Page last updated at 13:15 GMT, Wednesday, 24 February 2010

Q&A: Nigeria political crisis

Nigerian President Umaru Musa Yar'Adua (C) Goodluck Jonathan (L) and former oil militant Boyloaf
Umaru Yar'Adua (C) had success in combating oil militantcy

Nigerian President Umaru Yar'Adua has returned to the country after three months in hospital in Saudi Arabia.

Rival factions have been vying for influence in the power vacuum he left behind - provoking a political crisis.

Will his return solve the crisis?

In a clear-cut scenario, a fit and healthy Umaru Yar'Adua will resume his presidential duties, his critics will be satisfied and the crisis will pass.

23 November 2009 Goes to hospital in Saudi Arabia
26 November Presidential doctors say he has pericarditis - inflammation of the heart lining
23 December First court case filed urging him to step down
5 January 2010 Two more court cases filed, rights group wants president declared "missing"
12 January President gives first interview from Saudi Arabia
27 January Cabinet declares president fit
29 January Court says no need for formal transfer of power
9 Feb: Vice-President Goodluck Jonathan becomes acting president
24 Feb: Yar'Adua returns

His powerful backers will be doing all they can to get him back on his feet to ensure that this happens.

They will be looking for the president to make it through to an election planned for next year to avoid any more wrangling.

However, Mr Yar'Adua has not been seen in public since November.

His return to the country was shrouded in secrecy, being rushed away from the airport in an ambulance in the middle of the night. Even ministers have been kept in the dark.

Although officials say his health has "greatly improved", many Nigerians are deeply sceptical that he will ever be able to resume his duties - some have even suggested that he has already died.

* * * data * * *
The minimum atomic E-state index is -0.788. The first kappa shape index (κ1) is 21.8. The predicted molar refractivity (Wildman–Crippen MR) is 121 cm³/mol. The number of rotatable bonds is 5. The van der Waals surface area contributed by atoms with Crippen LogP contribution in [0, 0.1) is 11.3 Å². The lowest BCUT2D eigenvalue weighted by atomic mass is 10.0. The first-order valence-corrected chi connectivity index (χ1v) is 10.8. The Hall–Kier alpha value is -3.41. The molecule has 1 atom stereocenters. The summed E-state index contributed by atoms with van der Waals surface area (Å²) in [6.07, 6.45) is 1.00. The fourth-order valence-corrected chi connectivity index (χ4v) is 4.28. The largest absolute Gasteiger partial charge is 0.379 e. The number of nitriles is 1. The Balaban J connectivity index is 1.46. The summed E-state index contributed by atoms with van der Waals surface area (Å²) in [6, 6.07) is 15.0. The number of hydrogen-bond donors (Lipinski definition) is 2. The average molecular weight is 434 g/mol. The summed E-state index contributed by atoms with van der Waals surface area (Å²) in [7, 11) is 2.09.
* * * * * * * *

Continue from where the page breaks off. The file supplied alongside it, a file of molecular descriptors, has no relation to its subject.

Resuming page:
The manner of his return to the country is unlikely to placate them.

The crisis is likely to continue for some time yet.

What has happened in his absence?

All sorts of rival groups have had a tilt at grabbing a little bit of power, influence, or fame.

Goodluck Jonathan - file photo from 13 November 2009
Goodluck Jonathan has taken over leadership on a temporary basis

Members of the National Assembly became embroiled in a row over whether or not Mr Yar'Adua needed to formally hand power to his deputy.

Rights groups launched legal bids to clarify the constitution - one group suggesting the president should be declared "missing" and a search party be sent out.

For weeks, the country stagnated and no-one was really sure who was in charge.

Ultimately, politicians decided that an interview the president conducted with the BBC from his sick bed was notice enough, and declared Vice-President Goodluck Jonathan to be acting president.

So far, Mr Jonathan appears to have been grudgingly accepted as the best compromise, and a measure of stability has returned.

Indeed, in a rare bid to provide clarity, the presidency has spelled out that he remains in charge, while Mr Yar'Adua "recuperates".

Why has it all been so murky?

Democracy has struggled to take root in Nigeria, where the military only relinquished its grip on power a little more than a decade ago.

The young democracy has been characterised by ill-defined constitutional rules, rampant corruption, weak institutions and an opaque political culture where leadership changes hands through backroom deals.

In such circumstances, being in power - at whatever level - is seen as the best way of becoming wealthy in this oil-rich country, so the stakes are huge for a lot of people.

This proved to be fertile ground for a political crisis in the president's absence.

How has the crisis affected ordinary Nigerians?

The people are used to political instability. They are also used to being kept out of the loop by power-brokers at the top of the political tree.

But the latest crisis is unprecedented, even by Nigeria's standards.

Nigeria map

There have been large scale protests in major cities, thousands of people demanding that power be handed to Mr Jonathan.

And crucially, the lack of leadership has threatened talks with militants in the Niger Delta, where the oil is produced which makes Nigeria one of the world's major exporters.

Mr Yar'Adua had made it his personal project to bring peace to the delta, and the process has stalled in his absence.

One of the militant groups launched an attack on an oil pipeline in December, saying it was a "warning strike" over what it called government delays in progressing with peace talks.

And a militant group ended its ceasefire at the end of January.

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